Invertebrates, with the possible exception of cephalopods, do not appear to have a nervous system complex enough to feel pain, let alone experiencing suffering. Their behavior can be explained by automatic responses to nociceptive signals.

Vertebrates, particularly the ones with highly complex nervous systems like mammals and birds, do experience pain and probably suffer from it. However, the deep suffering that we experience as humans beings, rooted in our extended consciousness and our capacity to imagine the future, does not seem to exist in other mammals.

Jeremy Bentham and Peter Singer failed to understand the true nature of suffering when they came up with the idea of speciesism. Just as we do not give the same moral status to animals and plants, we cannot give the same moral status to all animal species.

When deciding how we should treat animals, we need to take into consideration whether they can feel pain and, if they do, whether they suffer from that pain.

The suffering of a mouse, a dog, a monkey and a chimpanzee are not equivalent. By the same token, human suffering has to be given a higher ethical consideration than the suffering of other animals.

There is a moral imperative to diminish suffering in all sentient beings, but when difficult choices have to be made, human suffering has to come first.

If saying this makes me a speciecist, I will wear that label with pride. But I’d rather call myself a humanist, because for me the priority is to decrease human suffering.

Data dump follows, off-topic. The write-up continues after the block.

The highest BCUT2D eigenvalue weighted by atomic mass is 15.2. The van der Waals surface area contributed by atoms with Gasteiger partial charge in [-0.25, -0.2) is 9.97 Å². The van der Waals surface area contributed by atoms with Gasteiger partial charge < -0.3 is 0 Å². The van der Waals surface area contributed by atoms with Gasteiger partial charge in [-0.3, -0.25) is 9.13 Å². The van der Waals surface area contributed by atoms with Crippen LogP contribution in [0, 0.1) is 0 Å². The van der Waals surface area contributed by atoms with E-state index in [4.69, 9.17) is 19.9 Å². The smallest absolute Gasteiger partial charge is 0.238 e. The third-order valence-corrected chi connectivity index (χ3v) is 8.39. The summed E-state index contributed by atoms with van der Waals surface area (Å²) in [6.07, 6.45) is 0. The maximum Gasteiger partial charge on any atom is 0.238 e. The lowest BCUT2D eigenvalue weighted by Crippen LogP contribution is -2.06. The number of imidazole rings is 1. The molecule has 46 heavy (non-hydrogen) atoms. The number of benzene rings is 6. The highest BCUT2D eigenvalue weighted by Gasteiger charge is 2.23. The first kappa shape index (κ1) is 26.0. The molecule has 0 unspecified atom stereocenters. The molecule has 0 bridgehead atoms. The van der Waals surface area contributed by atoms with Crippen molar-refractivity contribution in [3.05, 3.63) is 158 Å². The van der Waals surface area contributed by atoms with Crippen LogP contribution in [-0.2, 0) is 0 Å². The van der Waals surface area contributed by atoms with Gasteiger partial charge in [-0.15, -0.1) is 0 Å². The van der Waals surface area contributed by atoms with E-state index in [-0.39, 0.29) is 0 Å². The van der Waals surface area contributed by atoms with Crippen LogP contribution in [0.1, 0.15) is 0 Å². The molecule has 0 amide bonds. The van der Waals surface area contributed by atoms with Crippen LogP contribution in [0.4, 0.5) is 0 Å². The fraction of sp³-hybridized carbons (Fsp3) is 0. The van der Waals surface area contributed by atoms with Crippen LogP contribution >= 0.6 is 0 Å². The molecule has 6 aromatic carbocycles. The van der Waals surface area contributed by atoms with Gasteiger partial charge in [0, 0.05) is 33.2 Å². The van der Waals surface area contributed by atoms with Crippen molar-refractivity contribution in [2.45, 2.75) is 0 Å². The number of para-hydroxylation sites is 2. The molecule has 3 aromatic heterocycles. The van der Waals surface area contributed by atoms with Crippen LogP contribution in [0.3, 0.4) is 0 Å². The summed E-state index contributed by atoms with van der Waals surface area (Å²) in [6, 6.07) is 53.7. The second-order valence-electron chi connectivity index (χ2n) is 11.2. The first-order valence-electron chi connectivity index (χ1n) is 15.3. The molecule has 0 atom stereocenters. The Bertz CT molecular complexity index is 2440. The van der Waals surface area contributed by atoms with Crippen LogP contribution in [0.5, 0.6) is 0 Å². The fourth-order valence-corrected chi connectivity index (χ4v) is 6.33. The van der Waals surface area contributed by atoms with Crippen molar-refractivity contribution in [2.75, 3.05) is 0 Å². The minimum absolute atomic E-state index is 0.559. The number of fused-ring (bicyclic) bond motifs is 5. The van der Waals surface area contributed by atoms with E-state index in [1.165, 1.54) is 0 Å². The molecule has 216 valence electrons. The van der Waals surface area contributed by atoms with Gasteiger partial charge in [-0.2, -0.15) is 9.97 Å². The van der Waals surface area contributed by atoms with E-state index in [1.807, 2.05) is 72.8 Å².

References

  • Bauernfeind AL, de Sousa AA, Avasthi T, Dobson SD, Raghanti MA, Lewandowski AH, Zilles K, Semendeferi K, Allman JM, Craig A.D., Hof PR, Sherwood CC (2013) A volumetric comparison of the insular cortex and its subregions in primates. J Hum Evol 64:263-279.

  • Craig A.D. (2003) Interoception: the sense of the physiological condition of the body. Curr Opin Neurobiol 13:500-505.

  • Craig A.D. (2010) The sentient self. Brain Struct Funct 214:563-577.

  • Craig A.D. (2011) Significance of the insula for the evolution of human awareness of feelings from the body. Ann N Y Acad Sci 1225:72-82.

  • Craig A.D. (2014) Topographically organized projection to posterior insular cortex from the posterior portion of the ventral medial nucleus in the long-tailed macaque monkey. J Comp Neurol 522:36-63.

  • Rilling JK, Scholz J, Preuss TM, Glasser MF, Errangi BK, Behrens TE (2012) Differences between chimpanzees and bonobos in neural systems supporting social cognition. Soc Cogn Affect Neurosci 7:369-379.